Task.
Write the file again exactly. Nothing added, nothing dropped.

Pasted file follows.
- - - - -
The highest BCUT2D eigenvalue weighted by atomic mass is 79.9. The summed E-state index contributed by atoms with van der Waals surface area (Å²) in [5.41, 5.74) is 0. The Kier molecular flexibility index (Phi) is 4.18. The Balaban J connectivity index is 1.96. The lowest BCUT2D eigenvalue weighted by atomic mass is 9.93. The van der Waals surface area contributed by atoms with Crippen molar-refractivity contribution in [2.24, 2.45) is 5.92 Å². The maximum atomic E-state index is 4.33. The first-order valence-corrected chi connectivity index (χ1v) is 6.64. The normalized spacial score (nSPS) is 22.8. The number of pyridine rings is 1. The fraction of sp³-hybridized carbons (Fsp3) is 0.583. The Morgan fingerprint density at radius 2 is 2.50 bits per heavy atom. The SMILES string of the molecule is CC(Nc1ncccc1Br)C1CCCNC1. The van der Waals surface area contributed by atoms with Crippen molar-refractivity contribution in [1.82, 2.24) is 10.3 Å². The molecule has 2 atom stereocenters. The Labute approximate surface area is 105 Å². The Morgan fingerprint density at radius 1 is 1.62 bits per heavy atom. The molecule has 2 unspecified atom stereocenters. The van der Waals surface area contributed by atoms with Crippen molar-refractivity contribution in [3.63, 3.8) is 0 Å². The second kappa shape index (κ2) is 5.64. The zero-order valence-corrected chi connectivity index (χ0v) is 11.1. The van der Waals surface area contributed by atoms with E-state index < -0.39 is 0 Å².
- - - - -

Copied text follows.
The highest BCUT2D eigenvalue weighted by atomic mass is 79.9. The summed E-state index contributed by atoms with van der Waals surface area (Å²) in [5.41, 5.74) is 0. The Kier molecular flexibility index (Phi) is 4.18. The Balaban J connectivity index is 1.96. The lowest BCUT2D eigenvalue weighted by atomic mass is 9.93. The van der Waals surface area contributed by atoms with Crippen molar-refractivity contribution in [2.24, 2.45) is 5.92 Å². The maximum atomic E-state index is 4.33. The first-order valence-corrected chi connectivity index (χ1v) is 6.64. The normalized spacial score (nSPS) is 22.8. The number of pyridine rings is 1. The fraction of sp³-hybridized carbons (Fsp3) is 0.583. The Morgan fingerprint density at radius 2 is 2.50 bits per heavy atom. The SMILES string of the molecule is CC(Nc1ncccc1Br)C1CCCNC1. The van der Waals surface area contributed by atoms with Crippen molar-refractivity contribution in [1.82, 2.24) is 10.3 Å². The molecule has 2 atom stereocenters. The Labute approximate surface area is 105 Å². The Morgan fingerprint density at radius 1 is 1.62 bits per heavy atom. The molecule has 2 unspecified atom stereocenters. The van der Waals surface area contributed by atoms with Crippen molar-refractivity contribution in [3.63, 3.8) is 0 Å². The second kappa shape index (κ2) is 5.64. The zero-order valence-corrected chi connectivity index (χ0v) is 11.1. The van der Waals surface area contributed by atoms with E-state index < -0.39 is 0 Å².